You probably know that the enzymes in certain foods will prevent gelatin from setting up, but you’re probably hazy about which foods are the culprits. Here’s a short list of add-ins to avoid when making gelatin: ginger, papaya, figs, mango, guava, kiwi fruit and pineapple. Just the fresh versions have the enzyme. Cooked or canned versions, such as crushed pineapple, are safe to use.


Cuyahoga Falls food blogger Kathy Carano will be the guest chef at this week’s Copley Creekside Farmers Market. Come on out and say hi and have a sample of whatever Kathy decides to cook. The market runs from 3 to 7 p.m. Thursdays in the field beside the River City Gift Shoppe at 1245 S. Cleveland-Massillon Road, just north of Copley Circle.


From Mauri O’Brodo:
We have some fantastic Brookside Natural Casing all beef hotdogs for $9.25 for a 2 pound package.  They are made locally in Cleveland.

Dear Mauri: Thanks for the heads-up. I didn’t realize we had  locally made gourmet dogs. Sherman Provision is at 3998 Johnson Road in Norton, phone 330-825-2711.

From Mike, Akron:

I, too, have a weakness for hot dogs (indeed, most forms of processed meat, for better or worse). By far, the best (best!) hot dogs I’ve ever had come from Duma’s Meats in Mogadore. A fantastic butcher all around, their all-beef hot dogs are huge, natural casing and have a nice black pepper accent. In fact, it’s almost belittling to call these gems hot dogs. And they’re cheap too (though, maybe more expensive than your average pack of Gwaltneys). Cheers!

Dear Mike: Ah, another great local dog. Dang, I may have to try one.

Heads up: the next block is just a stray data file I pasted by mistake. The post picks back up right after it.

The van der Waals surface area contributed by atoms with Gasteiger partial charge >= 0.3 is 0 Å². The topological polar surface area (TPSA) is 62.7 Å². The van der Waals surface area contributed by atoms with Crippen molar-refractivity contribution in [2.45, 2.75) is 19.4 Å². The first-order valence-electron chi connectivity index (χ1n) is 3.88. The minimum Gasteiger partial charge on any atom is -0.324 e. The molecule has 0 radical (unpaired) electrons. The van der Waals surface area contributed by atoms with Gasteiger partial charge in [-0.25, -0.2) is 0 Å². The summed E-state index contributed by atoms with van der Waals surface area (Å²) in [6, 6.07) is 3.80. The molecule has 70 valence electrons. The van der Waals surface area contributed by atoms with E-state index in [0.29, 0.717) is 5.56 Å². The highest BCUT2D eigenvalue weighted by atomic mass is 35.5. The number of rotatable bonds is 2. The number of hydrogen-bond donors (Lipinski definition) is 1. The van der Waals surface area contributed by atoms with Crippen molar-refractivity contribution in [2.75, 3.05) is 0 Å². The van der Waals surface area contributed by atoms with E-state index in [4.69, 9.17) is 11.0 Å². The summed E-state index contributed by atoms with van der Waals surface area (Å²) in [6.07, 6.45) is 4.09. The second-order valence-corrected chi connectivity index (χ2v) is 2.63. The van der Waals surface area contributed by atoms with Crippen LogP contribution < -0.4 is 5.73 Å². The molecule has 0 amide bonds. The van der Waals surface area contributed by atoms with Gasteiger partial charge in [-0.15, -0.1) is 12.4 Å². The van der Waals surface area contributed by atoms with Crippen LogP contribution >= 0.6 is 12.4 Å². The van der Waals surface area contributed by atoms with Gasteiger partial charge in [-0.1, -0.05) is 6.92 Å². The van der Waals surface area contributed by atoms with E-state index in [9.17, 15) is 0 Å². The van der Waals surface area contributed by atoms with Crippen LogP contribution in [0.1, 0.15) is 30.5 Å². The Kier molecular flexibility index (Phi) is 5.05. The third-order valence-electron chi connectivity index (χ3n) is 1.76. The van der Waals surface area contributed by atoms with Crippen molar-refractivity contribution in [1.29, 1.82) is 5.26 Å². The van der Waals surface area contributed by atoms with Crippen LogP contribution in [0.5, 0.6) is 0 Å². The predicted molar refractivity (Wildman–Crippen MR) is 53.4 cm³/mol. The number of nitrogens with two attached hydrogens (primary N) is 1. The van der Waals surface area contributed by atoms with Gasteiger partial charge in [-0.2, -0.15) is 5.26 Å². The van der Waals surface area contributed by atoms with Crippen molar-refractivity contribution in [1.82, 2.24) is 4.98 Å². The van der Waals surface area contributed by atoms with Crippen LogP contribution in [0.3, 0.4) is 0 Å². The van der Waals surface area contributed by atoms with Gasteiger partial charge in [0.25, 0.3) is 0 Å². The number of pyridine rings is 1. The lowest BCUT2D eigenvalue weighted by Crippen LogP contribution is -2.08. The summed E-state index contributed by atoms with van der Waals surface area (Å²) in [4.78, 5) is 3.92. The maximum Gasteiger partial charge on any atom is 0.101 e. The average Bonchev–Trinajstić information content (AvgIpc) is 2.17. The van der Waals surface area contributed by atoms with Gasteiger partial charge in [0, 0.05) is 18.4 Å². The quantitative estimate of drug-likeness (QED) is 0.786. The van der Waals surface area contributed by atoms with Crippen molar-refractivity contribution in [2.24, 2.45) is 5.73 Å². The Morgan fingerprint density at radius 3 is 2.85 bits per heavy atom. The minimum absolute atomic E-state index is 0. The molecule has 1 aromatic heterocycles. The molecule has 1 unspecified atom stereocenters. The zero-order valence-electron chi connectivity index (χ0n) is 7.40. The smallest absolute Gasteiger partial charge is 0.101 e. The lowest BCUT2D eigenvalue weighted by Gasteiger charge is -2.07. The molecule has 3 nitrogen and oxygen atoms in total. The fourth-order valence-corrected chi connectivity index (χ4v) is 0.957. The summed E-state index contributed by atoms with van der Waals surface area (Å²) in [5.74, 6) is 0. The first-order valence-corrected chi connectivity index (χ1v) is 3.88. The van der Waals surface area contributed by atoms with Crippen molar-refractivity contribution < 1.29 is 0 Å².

From Patti:

Do you have any recipes you can share for using whole artichokes?  My sister just asked for ideas and I told her the only thing I have done with them is hollow them out and fill them with dip on a vegetable platter.

Dear Patti: You’re missing some good eating. The next time, steam the whole artichokes for about 20 minutes (or cook standing upright in a covered pan in an inch of water for about 20 minutes), until the bottom can be pierced easily with a knife. Chill, hollow them out as usual and fill  with dip. Then pluck out the petals one by one, dunking them in the dip and scraping off the good stuff from the fleshy end by dragging it between your teeth. Discard the rest of the petal.

A slew of other recipes, from soups to cheesecake, can be found at the website of the Artichoke Festival in Castroville, Calif. Last month the town hosted its 53rd bash for the prickly thistle. Go to  http://www.artichoke-festival.org/.

From Diana Herhold:
In the soup cookbook from the restaurant that used to be on Ghent Road in Bath, there is a recipe for a lettuce soup. I used our in-the-process-of-wilting mixed greens and it was DELICIOUS!!! Guess you could substitute the arugula for the lettuce.

Dear Diana: Every recipe I’ve tried from that book has been great. The slim ring-bound volume, “Soups” by George Dobrin, contains recipes for the soups he served at the former Dobie’s Corners, a much-loved Bath restaurant in the 1980s. I’ve seen it for sale at Don Drumm in Akron.